For me, it was a thing where one day I said to myself, “Look, I have one foot in trying to get attention from labels, and one foot in doing it myself, and I gotta commit to one of these directions.” Instead, I decided to choose this path. I needed to be defiant in my choice. I took ownership of it, and I think that really helped. But I really do have a love for all aspects of the business. I love the creative side, but I also love the strategy side of it too and getting ideas about that. Right now, buying ads on Facebook is a big thing to consider, and buying ads on Instagram. But then I realize that big independent labels are using the same tools that I have at my disposal. They have bigger budgets, but they are doing the exact same stuff.
That actually gives me a bit of hope now because the playing field is even in some ways. Even if I was signed to a label, I don’t think I’d get much more opportunity than I get as an independent, and I’d get less creative control. Creative control was a big thing for me, too. I wanted 100% creative control to make it worth doing.
HMS: I agree that the same mechanisms are being used by everyone. Labels have the same anxieties that independent musicians have. It’s no longer a situation of the label gods in their Pantheon, and musicians down on earth.
Nick Vivid: There was also a time where I’d try to guess what they were doing, assuming that they’d think of things differently than me. That turned out not to be true. It’s as much of a crap shoot for them as it is for me.
HMS: It takes a lot of adaptation to take control of things, but personality-wise it seems to suit you.
Nick Vivid: In other aspects of my life, I love seeing things evolve and change, and I think it’s exciting to see things blow up and get rebuilt from scratch, so why wouldn’t I feel the same way about the music business?
HMS: How is it for you when you want to do shows and touring? Do you carry that as an independent musician?
Nick Vivid: I carry 99% of that. I’m not against having booking agents, but they tend to tell me that I’m not ready. I’ve been hearing that my whole life, I don’t know why. I always feel like I am ready, and if I’m not, I’ll figure it out. For touring, I call up clubs. A big thing for me with touring is that I love playing house shows, DIY underground venues, and weird spaces that bands don’t normally play. I call up venues and I call up bands in other cities, striking up friendships with them. That’s how I did my last tour, and some shows had less people, but some shows were great. I think at this point, I’m just grateful to do it. I get to go out and do this stuff. I get to go in a van and drive through Nebraska!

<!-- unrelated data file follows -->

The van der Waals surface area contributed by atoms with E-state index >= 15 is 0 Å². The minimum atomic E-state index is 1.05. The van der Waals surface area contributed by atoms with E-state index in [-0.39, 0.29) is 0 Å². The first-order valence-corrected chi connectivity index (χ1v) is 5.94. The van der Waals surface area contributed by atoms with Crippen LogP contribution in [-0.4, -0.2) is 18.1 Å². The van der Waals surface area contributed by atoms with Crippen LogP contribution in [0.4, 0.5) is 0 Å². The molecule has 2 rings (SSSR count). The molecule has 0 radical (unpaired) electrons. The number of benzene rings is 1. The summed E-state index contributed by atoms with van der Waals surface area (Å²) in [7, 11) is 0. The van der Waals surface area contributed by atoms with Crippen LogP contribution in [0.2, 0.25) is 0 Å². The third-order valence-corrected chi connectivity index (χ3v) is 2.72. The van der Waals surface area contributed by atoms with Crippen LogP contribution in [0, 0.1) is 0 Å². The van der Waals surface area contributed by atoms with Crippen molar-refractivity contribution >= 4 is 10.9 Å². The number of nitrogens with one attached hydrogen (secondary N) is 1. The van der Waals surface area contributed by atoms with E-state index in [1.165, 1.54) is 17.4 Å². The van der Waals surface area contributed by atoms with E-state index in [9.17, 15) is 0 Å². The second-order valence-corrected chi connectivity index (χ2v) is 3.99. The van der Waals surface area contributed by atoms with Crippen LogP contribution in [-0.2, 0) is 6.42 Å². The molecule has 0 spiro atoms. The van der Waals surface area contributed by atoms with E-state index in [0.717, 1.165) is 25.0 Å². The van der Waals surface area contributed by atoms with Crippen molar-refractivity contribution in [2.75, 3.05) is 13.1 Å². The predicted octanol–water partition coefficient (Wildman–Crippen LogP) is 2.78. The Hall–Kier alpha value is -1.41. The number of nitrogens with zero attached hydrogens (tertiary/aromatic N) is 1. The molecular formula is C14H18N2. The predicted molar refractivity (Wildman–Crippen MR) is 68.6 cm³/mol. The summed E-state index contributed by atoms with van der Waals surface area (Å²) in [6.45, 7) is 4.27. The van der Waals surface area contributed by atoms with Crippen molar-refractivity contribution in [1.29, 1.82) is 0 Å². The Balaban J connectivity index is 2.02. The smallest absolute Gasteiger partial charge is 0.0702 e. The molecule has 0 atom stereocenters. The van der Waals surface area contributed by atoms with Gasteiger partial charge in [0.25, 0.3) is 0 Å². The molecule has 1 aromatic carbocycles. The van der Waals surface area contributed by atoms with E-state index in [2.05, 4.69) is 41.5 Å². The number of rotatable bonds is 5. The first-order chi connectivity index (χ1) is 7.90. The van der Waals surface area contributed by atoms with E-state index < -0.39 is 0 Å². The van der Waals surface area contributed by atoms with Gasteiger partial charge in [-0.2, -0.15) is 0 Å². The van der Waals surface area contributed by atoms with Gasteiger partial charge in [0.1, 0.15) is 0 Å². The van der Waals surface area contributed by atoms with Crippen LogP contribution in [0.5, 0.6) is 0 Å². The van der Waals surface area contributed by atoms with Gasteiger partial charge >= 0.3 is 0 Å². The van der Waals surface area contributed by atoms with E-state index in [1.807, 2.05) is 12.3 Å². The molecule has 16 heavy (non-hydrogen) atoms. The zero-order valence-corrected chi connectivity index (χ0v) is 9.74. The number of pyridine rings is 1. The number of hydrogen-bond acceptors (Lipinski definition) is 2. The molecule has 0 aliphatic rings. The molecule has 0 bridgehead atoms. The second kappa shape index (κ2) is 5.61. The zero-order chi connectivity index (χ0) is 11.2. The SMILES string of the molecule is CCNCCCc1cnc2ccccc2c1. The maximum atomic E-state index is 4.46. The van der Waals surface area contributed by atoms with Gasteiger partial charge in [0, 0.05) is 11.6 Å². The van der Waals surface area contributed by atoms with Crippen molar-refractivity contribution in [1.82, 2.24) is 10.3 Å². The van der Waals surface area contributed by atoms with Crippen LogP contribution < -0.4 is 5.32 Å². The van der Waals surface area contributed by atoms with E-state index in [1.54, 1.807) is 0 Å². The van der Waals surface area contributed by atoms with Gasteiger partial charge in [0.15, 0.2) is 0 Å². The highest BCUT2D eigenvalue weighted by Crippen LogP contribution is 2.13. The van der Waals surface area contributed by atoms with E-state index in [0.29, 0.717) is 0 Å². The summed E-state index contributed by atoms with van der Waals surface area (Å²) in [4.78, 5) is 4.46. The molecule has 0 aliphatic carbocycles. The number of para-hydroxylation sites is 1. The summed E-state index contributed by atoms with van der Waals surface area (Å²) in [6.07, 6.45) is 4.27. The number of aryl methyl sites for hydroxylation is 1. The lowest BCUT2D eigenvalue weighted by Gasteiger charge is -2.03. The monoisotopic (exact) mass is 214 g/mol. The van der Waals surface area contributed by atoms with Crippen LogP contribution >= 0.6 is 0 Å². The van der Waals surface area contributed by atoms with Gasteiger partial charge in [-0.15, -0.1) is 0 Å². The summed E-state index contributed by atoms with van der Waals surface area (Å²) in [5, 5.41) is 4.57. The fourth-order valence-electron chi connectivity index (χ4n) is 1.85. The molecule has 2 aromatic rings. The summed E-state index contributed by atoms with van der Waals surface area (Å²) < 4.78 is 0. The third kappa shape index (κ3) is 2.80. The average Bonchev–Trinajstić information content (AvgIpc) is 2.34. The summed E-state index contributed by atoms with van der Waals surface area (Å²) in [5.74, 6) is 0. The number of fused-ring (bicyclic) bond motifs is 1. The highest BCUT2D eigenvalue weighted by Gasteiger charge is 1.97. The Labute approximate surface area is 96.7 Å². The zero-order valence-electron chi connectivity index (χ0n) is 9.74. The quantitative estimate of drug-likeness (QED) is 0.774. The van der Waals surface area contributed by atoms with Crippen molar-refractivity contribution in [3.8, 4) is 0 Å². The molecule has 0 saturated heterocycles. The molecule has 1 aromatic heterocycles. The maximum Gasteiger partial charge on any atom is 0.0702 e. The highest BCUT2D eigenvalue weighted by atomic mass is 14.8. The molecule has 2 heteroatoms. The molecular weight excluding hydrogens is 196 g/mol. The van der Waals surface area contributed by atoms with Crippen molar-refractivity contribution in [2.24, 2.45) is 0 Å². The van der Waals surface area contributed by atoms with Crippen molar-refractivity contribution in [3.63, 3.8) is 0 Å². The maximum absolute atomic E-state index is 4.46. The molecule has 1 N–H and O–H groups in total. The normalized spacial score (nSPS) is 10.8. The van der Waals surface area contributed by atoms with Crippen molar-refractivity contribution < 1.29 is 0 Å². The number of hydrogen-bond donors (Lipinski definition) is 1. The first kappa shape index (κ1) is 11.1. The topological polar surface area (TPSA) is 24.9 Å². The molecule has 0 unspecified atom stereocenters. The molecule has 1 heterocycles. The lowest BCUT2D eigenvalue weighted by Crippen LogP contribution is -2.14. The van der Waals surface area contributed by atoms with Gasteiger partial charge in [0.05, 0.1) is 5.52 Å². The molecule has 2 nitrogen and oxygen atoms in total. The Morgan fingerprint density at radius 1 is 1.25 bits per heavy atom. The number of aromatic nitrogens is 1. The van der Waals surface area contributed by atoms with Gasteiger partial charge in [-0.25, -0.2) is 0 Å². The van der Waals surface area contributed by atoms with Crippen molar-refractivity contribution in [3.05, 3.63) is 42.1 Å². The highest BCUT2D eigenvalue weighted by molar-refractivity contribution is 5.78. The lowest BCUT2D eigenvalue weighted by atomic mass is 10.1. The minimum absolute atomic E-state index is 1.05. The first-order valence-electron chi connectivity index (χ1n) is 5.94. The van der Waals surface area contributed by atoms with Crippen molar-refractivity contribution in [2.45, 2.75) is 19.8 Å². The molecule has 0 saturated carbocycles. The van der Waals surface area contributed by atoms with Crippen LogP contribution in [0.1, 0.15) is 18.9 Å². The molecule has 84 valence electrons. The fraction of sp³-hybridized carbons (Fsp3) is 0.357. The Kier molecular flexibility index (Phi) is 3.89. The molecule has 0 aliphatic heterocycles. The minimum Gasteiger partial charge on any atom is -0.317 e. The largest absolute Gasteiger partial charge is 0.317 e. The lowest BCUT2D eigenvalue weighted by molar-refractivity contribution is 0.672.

HMS: You even like the driving?
Nick Vivid: I love it. People always say, “It’s going to be a hard road. Are you sure you want to do this, Nick?” But the more I do it, the more I love every aspect of it. The whole thing is just an absolute blast.
HMS: You bring a lot of joy to your music and your performance from what I’ve seen. And the audience is going to pick up on that.
Nick Vivid: I remember some friends of mine were in a band and were playing music that they didn’t even like because they thought it was popular. They were playing festivals, but they were all miserable. If you don’t like the music you’re making, it’s not worth it. The few times I’ve ventured off the creatively connected path, I’ve noticed that.
HMS: Is the kind of music that you make these days difficult to perform live?
Nick Vivid: Yes, my whole show is backing tracks to keep it interesting. I used to play in bands where there was a lot of improvisation for me, but this is different. I need to add things in to keep that excitement level up. I have a light show that’s all synchronized. My vocal cues are all synchronized, especially if there are harmonies or echoes or anything like that. Obviously, I dance around like a maniac to try to keep the audience entertained. Playing environments where anything could go wrong at any moment makes it a little more fun! It seems to work.
HMS: Is your launch event at a skate venue?
Nick Vivid: It’s actually not a skate venue, but a bar that’s themed after skating. I would do it at a skate venue if we had one nearby. This gig’s at an 80’s skate-themed bar, but still a pretty unconventional space since they don’t usually have bands play there pretty often and I get to deck it out the way that I want. They have a claw machine in the game room and I’m going to put some stuffed Nick Vivid merch in there. [Laughs]